Wars often put financial strain on economies, cause damage to infrastructure and the environment, impede the proper functioning of institutions within society (not to mention causing physical, psychological and emotional damage to humans). War can also have complicated and usually complex consequences for families. In some cases, populations flee due to ongoing political violence or are sometimes displaced due to land seizures by the government or political opponents (sometimes to be re-localized into different parts of the country to avoid the formation of strong rebel movements). Often times, families are torn apart; some family members may be killed, separated, kidnapped or recruited into the armed forces (usually young boys and men), which leaves women and children even more vulnerable. Of course, these circumstances are superimposed onto other issues such as widespread poverty and cultural beliefs affecting the lower status' of women.
My point in bringing this up is that while we do hear about these stories every day in the news, we may forget how many of our own narratives take root in these political happenings. I think almost every family has been affected by war and conflict somehow, but not everyone has been separated from their birth family or flown to another continent to live with a new family, given a new name, a new family history, a new culture due to war in their birth country. That said, when the opportunity arises in conversations, I like to refer to myself as a displaced person or an immigrant by force; usually I do it in a joking manner to provoke discussion but also because it is the truth. Saying it seems to ground me here and also in Ethiopia, reminding me of where I came from and the reason why I am here.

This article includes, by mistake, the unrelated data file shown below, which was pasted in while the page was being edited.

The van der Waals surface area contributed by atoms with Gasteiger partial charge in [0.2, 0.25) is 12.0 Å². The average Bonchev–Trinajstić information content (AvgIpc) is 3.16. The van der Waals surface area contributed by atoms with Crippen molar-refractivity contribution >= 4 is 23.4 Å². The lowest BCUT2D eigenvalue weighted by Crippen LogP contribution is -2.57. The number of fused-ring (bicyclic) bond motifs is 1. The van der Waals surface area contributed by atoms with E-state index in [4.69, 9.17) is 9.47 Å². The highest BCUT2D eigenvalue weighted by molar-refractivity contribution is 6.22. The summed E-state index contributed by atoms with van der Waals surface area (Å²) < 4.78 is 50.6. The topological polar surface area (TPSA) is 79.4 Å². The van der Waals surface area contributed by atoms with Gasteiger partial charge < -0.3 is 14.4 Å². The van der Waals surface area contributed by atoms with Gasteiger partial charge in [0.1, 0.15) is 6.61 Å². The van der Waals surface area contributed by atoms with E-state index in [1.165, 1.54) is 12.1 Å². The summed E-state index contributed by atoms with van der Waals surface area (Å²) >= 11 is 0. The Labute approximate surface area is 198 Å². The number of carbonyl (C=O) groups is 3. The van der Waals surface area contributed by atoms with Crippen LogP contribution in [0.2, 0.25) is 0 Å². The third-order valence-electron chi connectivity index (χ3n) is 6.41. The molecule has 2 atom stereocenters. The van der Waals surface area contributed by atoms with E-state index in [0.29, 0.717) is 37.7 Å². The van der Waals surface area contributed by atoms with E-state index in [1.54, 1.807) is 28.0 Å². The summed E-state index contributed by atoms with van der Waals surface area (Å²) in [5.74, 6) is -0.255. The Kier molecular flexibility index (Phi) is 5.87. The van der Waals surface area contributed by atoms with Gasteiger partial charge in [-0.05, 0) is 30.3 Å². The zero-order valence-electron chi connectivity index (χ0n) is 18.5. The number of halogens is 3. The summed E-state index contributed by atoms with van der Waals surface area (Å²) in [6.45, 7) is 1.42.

To be continued….
photo credit: <a href="http://www.flickr.com/photos/zoriah/3127632087/">Zoriah</a> via <a href="http://photopin.com">photopin</a> <a href="http://creativecommons.org/licenses/by-nc/2.0/">cc</a>